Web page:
Amtrak Safety Measures Finally in Place
Good morning, Philadelphia. Here’s what you need to know today:
It’s too late for victims of last May’s deadly Amtrak crash, but the New York-Philadelphia line has been outfitted with new safety technology.
That train was traveling more than twice the speed limit — it was going more than 100 mph — when it derailed going around a curve, killing eight and injuring more than 200 people. The Wall Street Journal reports that “positive train control”system was activated over the weekend; the system automatically forces trains to abide by speed limits. “This is just an added layer of safety,” an Amtrak official told the paper. “The railroad before this was put in place was already safe.” It’s widely believed, however, that a PTC system might’ve prevented May’s crash. One other note: PTC technology will be fully installed on SEPTA’s Regional Rail trains by the end of January.
Three women were killed early Sunday morning in an explosive car crash in Northeast Philly.
Police say the three were in a black Camaro speeding north on Torresdale Avenue when it spun and crashed into a parked tractor-trailer carrying herbicide. Both vehicles burst into flames. “Witnesses on the scene said that he could hear people screaming from inside the car and attempted to render aid to them, but he couldn’t get to the vehicle due to the flames,” Philadelphia Police Capt. Anthony Rinaldi told 6ABC. Two of the three victims have been identified, although not publicly named by police. The third is considered a Jane Doe.
We told you not believe any Pennsylvania budget deal news until a budget had been signed into law. We were right.
Friday afternoon, Gov. Wolf’s office said it had the votes in the Pennsylvania House to pass taxes need to finally pass a long-overdue state budget. Friday afternoon, we wrote: “We won’t believe that a state budget deal has been achieved until Gov. Tom Wolf signs the final legislation.” That’s still good advice, it turns out: Over the weekend, the Pennsylvania House voted down a pension reform bill that was a key part to the $30.8 billion budget deal, complete with new education funding, that Wolf and Senate Republican had hoped to pass.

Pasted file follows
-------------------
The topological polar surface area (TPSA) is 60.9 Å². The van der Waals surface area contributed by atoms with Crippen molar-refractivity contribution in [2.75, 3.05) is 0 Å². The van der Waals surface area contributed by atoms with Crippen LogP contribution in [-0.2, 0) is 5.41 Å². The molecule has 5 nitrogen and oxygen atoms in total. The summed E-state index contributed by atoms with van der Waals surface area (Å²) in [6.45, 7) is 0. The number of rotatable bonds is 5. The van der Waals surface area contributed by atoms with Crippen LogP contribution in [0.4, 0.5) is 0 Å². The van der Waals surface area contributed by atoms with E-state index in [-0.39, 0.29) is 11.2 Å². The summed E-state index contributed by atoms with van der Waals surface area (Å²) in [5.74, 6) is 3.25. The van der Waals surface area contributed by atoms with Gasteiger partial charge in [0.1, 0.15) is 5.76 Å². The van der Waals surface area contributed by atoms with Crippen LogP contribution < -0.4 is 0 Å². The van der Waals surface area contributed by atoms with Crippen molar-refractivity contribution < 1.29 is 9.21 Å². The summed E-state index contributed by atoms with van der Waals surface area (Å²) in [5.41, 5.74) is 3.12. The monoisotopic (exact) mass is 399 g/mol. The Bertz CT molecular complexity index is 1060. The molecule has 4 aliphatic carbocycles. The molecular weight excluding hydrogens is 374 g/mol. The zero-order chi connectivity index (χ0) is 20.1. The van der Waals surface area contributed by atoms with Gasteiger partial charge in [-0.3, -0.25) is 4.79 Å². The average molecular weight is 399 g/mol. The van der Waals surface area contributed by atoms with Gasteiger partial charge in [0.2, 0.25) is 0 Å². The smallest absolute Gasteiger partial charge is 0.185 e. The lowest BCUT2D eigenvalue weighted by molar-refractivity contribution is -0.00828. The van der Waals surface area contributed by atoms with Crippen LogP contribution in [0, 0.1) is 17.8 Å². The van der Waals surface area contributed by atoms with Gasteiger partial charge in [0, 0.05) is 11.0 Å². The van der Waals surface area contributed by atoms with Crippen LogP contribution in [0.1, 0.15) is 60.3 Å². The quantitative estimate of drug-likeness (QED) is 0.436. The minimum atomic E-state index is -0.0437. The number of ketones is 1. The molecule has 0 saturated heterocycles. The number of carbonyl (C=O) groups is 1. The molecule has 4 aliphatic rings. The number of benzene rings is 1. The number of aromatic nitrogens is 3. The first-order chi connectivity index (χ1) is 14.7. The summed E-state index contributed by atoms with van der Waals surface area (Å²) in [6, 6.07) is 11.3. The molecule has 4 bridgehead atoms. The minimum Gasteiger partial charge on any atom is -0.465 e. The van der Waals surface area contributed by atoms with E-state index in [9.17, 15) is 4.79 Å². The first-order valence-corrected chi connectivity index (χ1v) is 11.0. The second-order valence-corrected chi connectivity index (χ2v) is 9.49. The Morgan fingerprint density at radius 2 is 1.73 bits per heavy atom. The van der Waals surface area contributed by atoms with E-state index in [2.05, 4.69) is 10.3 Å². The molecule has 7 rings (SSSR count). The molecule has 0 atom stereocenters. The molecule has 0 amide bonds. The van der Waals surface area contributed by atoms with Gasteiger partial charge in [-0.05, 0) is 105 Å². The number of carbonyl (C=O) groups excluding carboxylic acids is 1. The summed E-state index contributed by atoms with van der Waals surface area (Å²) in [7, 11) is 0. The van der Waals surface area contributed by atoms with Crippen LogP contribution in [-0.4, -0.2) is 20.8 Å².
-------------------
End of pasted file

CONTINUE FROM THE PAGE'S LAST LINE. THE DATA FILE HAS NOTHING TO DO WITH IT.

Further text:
So what next? AP reports that there’s now again of passing a no-tax “stopgap” budget until agreement can be found on a full-year budget. But Wolf vetoed just such an effort back during the early days of the budget impasse. “We need a full-year budget and the governor is still going to stand strong on his commitment to funding our schools and fixing our deficit and balancing our budget,” Wolf’s spokesman said. “It’s time for everybody to get back to work and fix this now.” Stay tuned.
The Republican presidential candidate Ed Rendell is most afraid of is … John Kasich?
Every once in awhile, we suspect that Rendell —former governor, former mayor, former DNC head — is trolling, well, everybody, and this is one of those times: He told a New York radio station on Sunday that Kasich, the Ohio governor, is the GOP presidential candidate he fears could give Democrats the most trouble in next year’s general election. “In terms of who we fear the most, the Democratic side, just speaking for myself, I would fear John Kasich and Marco Rubio as vice president,” Rendell said. “That would be the ticket I would fear the most.” (According to Public Policy Polling, Kasich is polling around 2 percent of support from Republicans nationwide; Donald Trump is the front-runner with 34 percent.) More realistically, Rendell says Hillary Clinton should win the Democratic nomination easily: “She should essentially have the nomination locked up by March 2.”
The Eagles lost big last night. Is it time to start talking about next year’s quarterback already?
NFL.com thinks so: It says the Eagles are on the short list of teams interest in Washington’s Robert Griffin III, the former Heisman winner who has failed to stick as that team’s starter. “The Eagles make perfect sense,” writes Conor Orr. “Coach Chip Kelly will tell anyone listening that the only way to get a top-tier quarterback outside of the draft is to capitalize on an injury and move in. It’s what he did with Sam Bradford last off-season in an experiment that has yet to completely play out. It’s what Payton did with Drew Brees and what the Broncos did with Peyton Manning. Griffin’s movement skills would also bring a little more liveliness to Kelly’s offense. His injury history would be less concerning than Bradford’s, though not by much.”
Get morning headlines in your inbox: Sign up here.